Re: [OPE-L] Marxmyth or Marxfact? (M&E on economic equality for women)

From: Gerald_A_Levy@MSN.COM
Date: Mon Sep 12 2005 - 21:27:36 EDT

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From: "Jurriaan Bendien" <>
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Sent: Monday, September 12, 2005 2:14 PM
Subject: Marxmyth or Marxfact? (M&E on economic equality for women)

Marx revealed his own thinking in the 1844 Paris Manuscripts as follows:

"In the relationship with woman, as the prey and handmaid of communal lust,
is expressed the infinite degradation in which man exists for himself -- for
the secret of this relationship has its unambiguous, decisive, open and
revealed expression in the relationship of man to woman and in the manner in
which the direct, natural species- relationship is conceived. The immediate,
natural, necessary relation of human being to human being is the
relationship of man to woman. In this natural species-relationship, the
relation of man to nature, is immediately his relation to man, just as his
relation to man is immediately his relation to nature, his own natural
condition. Therefore, this relationship reveals in a sensuous form, reduced
to an observable fact, the extent to which the human essence has become
nature for man, or nature has become the human essence for man. It is
possible to judge from this relationship the entire level of development of
mankind. It follows from the character of this relationship of this
relationship how far man as a species-being, as man, has become himself and
grasped himself; the relation of man to woman is the most natural relation
of human being to human being. It therefore demonstrates the extent to which
man's natural behavior has become human or the extent to which his human
essence has become a natural essence for him, the extent to which his human
nature has become nature for him. This relationship also demonstrates the
extent to which man's needs have become human needs, hence the extent to
which the other, as a human being, has become a need for him, the extent to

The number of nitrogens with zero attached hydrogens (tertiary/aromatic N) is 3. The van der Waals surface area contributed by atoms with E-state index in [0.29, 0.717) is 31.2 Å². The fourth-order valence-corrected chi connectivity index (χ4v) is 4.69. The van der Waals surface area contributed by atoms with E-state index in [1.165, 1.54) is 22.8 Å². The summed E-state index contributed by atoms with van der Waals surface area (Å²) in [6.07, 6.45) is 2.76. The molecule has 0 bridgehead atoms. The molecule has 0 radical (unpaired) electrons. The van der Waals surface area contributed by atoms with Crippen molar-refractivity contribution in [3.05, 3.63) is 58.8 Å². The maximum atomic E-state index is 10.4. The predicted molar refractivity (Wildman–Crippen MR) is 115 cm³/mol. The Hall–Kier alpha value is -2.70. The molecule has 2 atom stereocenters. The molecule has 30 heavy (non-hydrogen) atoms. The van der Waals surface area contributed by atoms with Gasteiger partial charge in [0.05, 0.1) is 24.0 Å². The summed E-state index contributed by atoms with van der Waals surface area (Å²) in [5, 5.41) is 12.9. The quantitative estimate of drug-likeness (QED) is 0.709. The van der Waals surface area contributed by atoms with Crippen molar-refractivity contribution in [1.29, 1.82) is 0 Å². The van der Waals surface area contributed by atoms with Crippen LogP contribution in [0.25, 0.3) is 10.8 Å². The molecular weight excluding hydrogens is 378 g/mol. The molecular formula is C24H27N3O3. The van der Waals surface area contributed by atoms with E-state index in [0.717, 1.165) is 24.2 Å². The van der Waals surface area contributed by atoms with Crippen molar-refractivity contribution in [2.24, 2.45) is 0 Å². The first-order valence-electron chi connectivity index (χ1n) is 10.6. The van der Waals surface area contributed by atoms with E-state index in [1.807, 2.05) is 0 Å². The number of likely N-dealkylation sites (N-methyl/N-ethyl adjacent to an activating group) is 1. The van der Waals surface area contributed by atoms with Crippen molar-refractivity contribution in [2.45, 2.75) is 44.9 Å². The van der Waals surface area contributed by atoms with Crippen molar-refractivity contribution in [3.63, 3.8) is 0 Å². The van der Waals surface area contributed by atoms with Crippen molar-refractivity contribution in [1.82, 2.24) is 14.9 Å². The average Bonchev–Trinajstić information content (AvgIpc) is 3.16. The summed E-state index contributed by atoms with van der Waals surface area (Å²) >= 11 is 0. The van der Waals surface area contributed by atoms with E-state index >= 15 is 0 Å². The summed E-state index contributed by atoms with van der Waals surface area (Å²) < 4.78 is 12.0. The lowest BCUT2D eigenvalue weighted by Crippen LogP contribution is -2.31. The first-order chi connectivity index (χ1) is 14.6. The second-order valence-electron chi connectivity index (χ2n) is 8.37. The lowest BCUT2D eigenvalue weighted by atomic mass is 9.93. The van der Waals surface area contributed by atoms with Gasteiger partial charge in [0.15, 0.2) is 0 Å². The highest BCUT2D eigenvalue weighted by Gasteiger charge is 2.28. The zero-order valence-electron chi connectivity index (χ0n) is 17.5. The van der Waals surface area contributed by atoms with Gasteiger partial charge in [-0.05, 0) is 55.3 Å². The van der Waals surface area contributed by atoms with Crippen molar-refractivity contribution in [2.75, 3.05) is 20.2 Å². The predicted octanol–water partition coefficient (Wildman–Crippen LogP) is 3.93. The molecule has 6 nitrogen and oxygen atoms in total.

which in his most individual existence he is at the same time a communal

Of interest also is the following passage from the same source:

"Just as women are to go from marriage into general prostitution, so the
whole world of wealth -- i.e., the objective essence of man -- is to make
the transition from the relation of exclusive marriage with the private
owner to the relation of universal prostitution with the community. This
[petit-bourgeois, pseudo-] communism, inasmuch as it negates the personality
of man in every sphere, is simply the logical expression of the private
property which is this negation. Universal envy constituting itself as a
power is the hidden form in which greed reasserts itself and satisfies
itself, but in another way. The thoughts of every piece of private property
as such are at least turned against richer private property in the form of
envy and the desire to level everything down; hence these feelings in fact
constitute the essence of competition. The crude communist is merely the
culmination of this envy and desire to level down on the basis of a
preconceived minimum. It has a definite, limited measure. How little this
[primitive attempt at] abolition of private property is a true
appropriation, is shown by the abstract negation of the entire world of
culture and civilization, and the return to the unnatural simplicity of the
poor, unrefined man who has no needs and who has not yet even reached the
stage of private property, let along gone beyond it."

Marx could, of course, be wrong about all that. Saul K. Padover provides
detailed commentary on Marx's personal relationships in his very insightful
book "Karl Marx: An Intimate Biography" (a useful complement to Francis